Like Westlode Street, The Laurels was packed with quaint furnishings, but the most astounding thing about it (though as a child I just accepted it as normal) was that the walls were decorated with many sepia photographs of the old lady’s husband when he’d been on safari in Africa as a young man. These photographs must have been taken in the 1870s or 1880s and in many of them he was accompanied by several black women wearing very little except strings of beads. The book I’m working on now is set in this house. When I began writing it, I had also just discovered that a very famous person was living in the area at the same time, which helped me to construct the plot. It’s about a murder that happens in the present, but is strongly influenced by what happened in the house in the past.
I think that both our talks were well-received: many of the Soroptimists came and spoke to us with great warmth and enthusiasm afterwards, and they were extremely generous in their purchases of our books. We were each presented with a pen in a beautifully crafted wooden box that Sue Renwick had made herself – an unexpected and delightful kindness.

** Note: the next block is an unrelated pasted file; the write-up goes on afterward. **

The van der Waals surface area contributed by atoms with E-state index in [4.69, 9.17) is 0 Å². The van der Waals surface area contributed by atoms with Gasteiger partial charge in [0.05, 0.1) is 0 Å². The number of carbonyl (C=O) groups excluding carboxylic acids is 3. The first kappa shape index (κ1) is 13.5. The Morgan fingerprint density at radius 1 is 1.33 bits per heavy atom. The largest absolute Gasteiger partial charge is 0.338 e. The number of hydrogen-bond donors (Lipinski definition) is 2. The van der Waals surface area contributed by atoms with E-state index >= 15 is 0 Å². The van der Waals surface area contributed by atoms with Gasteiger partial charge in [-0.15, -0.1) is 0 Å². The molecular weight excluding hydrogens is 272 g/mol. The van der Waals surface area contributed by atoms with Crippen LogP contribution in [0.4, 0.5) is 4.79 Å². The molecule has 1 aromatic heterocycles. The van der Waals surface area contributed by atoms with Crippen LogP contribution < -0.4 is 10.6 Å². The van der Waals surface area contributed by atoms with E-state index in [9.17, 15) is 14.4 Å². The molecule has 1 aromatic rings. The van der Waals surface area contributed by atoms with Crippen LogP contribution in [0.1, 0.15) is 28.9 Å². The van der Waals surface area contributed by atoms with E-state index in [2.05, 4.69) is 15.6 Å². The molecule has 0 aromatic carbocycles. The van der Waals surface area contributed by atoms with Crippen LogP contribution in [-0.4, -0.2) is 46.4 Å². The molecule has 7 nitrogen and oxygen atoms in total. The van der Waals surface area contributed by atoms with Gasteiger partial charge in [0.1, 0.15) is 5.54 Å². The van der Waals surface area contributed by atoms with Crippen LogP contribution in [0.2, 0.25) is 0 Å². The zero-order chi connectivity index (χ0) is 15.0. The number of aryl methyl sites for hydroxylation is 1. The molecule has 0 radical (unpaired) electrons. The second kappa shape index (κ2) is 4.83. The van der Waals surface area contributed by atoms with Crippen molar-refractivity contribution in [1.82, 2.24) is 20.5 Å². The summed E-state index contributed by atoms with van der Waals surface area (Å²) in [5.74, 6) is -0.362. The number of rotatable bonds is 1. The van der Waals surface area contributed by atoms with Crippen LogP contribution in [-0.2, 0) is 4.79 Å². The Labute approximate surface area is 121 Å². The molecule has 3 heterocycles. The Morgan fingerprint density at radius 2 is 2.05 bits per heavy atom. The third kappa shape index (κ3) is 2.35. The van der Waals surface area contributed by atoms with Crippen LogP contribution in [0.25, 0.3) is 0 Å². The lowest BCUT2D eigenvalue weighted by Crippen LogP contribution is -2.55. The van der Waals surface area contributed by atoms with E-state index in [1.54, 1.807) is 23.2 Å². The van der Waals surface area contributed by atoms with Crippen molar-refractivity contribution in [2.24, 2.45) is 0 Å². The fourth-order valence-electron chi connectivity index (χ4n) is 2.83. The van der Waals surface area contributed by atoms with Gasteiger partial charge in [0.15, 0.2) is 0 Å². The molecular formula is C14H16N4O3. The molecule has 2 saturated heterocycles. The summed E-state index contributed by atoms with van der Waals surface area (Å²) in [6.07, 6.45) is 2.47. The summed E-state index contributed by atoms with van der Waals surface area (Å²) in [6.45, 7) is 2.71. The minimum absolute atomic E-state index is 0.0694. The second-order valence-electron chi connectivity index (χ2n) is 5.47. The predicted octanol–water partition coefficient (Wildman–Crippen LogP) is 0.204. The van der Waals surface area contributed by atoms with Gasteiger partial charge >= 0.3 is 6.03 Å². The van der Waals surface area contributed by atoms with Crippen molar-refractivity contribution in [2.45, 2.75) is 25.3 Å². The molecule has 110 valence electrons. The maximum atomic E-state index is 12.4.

I’d like to take this opportunity to thank most sincerely all of those present for a wonderful day. I shall certainly take a very close interest in all that they do from now on and hope perhaps to be able to help them, both as a writer and a professional woman, in the future. I hope too that they will come to visit here and perhaps comment, too.